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Do I Have to Follow the Record Label Demo Policy?


Question: Do I Have to Follow the Record Label Demo Policy?

In a word - YES! When you are ready to send your demo to a record label, finding out the label demo policies can feel like a smack in the face. You've put in lots of work to get your sound just right, and then you find out that you can't send your demo to the record label in the format that you would like - or even that you can't send it all. Frustrating? Yes. But that doesn't mean you can go around the rules and ignore the demo policies. Here's why:

  • Demo Policies Exist for a Reason: Sure, it can seem like a record label's demo policy exists for the sole purpose of keeping you far, far away from the label itself. There's a nugget of truth to that - and you shouldn't take it personally. No one at a label would get any work done if they had to field demo calls all day. Controlling access to the label staff is only a small fraction of the reason labels have ruled about how they accept demos. The real reasons are:

    • Format Restrictions: A label may not want towers and towers of CDs cluttering up their office, or on the flipside, they may have been burned by virus filled attachments one time too many. Maybe they want to avoid all the paper waste that comes along with physical demos, or maybe they just can't get a good feel for music if they don't have a physical copy of something. Whatever the reason, there IS a reason when a label stipulates the format in which they are willing to accept your demo.

    • Length Restrictions: You would be surprised - no, absolutely FLOORED - to see how many demos make their way to even the tiniest of record labels. There are not enough hours in a day to listen to 12, 13, 14 or more songs from every person who submits a demo. You can learn more about choosing songs for your demo by clicking here.

    • Follow Up Restrictions: As previously stated, there is just not enough time in the day to accept phone calls from everyone who submits a demo AND still run the label. Waiting for some feedback from a label that may never come is incredibly nerve wracking, but unfortunately, it's one experience that kind of goes with the territory.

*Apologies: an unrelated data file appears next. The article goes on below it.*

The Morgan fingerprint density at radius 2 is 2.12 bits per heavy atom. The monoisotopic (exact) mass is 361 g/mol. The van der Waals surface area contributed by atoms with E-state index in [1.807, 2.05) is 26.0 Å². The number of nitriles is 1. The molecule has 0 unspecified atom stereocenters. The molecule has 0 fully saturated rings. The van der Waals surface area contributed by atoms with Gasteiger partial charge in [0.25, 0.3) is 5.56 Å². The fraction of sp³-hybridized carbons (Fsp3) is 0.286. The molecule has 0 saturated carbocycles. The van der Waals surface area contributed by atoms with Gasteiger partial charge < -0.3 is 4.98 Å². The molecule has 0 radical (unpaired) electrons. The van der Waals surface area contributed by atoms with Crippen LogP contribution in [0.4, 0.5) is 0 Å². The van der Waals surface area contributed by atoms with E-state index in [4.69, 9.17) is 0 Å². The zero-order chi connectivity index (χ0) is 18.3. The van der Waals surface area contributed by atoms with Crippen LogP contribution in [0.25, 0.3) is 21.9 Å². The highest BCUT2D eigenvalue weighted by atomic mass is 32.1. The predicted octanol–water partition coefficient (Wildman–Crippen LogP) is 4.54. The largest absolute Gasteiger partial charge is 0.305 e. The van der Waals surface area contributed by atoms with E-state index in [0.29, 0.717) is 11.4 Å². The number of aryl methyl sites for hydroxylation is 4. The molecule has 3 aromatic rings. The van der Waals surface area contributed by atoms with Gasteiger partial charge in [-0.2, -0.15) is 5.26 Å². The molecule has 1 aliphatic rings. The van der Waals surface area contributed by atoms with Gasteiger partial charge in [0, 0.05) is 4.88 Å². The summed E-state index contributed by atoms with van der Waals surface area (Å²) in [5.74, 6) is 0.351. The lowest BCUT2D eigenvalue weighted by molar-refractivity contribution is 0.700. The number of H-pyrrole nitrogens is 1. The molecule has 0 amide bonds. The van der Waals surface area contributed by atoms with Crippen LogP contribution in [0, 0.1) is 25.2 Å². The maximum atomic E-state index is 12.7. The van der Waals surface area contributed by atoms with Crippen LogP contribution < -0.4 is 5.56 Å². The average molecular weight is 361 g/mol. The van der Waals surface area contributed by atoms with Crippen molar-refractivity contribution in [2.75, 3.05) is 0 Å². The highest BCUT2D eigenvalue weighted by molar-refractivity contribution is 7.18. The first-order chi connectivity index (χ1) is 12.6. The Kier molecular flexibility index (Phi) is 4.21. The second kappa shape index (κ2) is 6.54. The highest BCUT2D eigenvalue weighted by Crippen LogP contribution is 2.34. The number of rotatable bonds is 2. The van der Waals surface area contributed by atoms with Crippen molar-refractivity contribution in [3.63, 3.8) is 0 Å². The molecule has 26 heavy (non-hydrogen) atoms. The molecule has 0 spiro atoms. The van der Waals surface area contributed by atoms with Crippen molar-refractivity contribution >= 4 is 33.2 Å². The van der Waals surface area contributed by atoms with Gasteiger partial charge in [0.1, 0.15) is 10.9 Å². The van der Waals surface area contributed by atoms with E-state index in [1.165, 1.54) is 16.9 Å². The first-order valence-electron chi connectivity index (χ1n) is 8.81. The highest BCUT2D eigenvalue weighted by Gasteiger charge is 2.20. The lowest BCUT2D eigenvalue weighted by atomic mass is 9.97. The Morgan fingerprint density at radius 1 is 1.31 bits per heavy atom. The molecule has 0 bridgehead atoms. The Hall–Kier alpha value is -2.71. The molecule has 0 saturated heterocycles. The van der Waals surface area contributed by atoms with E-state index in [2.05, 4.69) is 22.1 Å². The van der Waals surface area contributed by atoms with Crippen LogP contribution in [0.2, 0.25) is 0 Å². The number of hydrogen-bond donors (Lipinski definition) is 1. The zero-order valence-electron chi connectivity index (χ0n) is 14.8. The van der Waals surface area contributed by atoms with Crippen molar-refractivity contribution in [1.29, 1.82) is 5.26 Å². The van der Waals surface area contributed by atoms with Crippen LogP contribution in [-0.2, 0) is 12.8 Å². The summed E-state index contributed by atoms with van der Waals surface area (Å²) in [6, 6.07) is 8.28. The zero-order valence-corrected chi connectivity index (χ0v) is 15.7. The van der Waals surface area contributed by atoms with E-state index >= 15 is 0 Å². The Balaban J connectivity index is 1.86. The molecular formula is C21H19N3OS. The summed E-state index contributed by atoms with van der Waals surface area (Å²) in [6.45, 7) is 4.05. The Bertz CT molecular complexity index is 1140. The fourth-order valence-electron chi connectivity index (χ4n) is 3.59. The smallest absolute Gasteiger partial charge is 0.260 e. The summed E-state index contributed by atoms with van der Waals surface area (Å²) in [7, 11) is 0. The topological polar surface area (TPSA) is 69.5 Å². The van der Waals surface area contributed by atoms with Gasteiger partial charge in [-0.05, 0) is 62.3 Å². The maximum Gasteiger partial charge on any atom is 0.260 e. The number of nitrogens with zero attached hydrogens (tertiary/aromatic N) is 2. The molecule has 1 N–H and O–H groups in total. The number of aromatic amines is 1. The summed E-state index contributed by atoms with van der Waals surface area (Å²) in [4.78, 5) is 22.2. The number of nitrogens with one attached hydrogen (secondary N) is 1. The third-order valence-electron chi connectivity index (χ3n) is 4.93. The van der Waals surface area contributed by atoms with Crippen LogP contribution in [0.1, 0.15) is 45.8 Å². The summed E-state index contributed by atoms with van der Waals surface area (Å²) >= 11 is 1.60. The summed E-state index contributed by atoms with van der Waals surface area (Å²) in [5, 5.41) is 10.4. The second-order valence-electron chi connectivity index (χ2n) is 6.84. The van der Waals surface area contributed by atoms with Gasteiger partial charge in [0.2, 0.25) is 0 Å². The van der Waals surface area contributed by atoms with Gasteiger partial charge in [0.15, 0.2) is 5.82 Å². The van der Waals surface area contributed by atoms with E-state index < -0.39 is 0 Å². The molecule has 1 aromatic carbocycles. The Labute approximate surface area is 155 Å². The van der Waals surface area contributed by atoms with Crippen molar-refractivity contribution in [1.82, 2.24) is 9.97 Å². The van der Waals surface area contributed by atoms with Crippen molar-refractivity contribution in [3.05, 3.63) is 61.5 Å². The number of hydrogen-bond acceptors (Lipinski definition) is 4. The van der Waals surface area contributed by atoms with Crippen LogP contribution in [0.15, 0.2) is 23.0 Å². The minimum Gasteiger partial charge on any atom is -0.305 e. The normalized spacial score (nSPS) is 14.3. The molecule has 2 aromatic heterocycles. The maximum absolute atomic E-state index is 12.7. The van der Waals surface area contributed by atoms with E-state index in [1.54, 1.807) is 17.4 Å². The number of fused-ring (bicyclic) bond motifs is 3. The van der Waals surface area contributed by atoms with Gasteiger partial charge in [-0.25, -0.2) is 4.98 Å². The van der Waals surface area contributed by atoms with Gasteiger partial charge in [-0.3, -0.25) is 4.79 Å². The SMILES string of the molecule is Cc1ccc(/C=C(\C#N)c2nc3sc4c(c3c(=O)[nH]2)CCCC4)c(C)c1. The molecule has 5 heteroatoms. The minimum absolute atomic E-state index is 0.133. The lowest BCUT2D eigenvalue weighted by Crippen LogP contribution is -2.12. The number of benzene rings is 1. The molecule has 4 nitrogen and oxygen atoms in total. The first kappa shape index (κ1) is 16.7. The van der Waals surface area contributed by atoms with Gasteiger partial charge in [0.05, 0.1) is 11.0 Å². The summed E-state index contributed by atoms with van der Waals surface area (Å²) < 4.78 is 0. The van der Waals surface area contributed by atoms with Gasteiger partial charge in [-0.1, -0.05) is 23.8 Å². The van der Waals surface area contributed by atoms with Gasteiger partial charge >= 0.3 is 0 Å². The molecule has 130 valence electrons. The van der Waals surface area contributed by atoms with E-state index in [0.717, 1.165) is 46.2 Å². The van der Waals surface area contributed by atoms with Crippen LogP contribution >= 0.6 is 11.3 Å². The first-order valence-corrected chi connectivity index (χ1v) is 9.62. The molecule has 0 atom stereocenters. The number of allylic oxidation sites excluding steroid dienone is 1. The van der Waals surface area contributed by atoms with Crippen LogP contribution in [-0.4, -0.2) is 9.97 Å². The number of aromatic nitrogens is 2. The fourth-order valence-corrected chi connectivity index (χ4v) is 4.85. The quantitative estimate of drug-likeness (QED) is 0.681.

• Demo Policies Ensure Your Demo Gets Heard: A demo policy is actually a glimpse into the day to day functioning of your favorite label. When you adhere to the demo policy, the label is prepared to deal with your music. It will go to the right person and it will get a listen. This will happen in as timely a manner as possible (keep in mind that some labels have VERY small staffs, and it can take a long time to wade through demos).

    When you DON'T adhere to the demo policy, your music could get pushed to the side, lost in the shuffle or outright binned for violating the rules. The policy is actually your friend if you want someone at the label to check out your song.

  • Label's May Not Accept Demos for Legal Reasons: The hardest thing to swallow may be when you find out that your dream label doesn't accept demos at all. There is a good reason for this rule, however. Many labels refuse unsolicited demos because it opens them up to legal troubles. Someone can send them a demo, and then claim that their songs have been stolen and given to other artists on the label. It has happened. So, some labels - especially large labels - simply can't afford to take the risk. Violating this rule won't get you anywhere.

The label demo policies might seem inconvenient, but following them helps you in the end. Resist the urge to try and force your way on the label.

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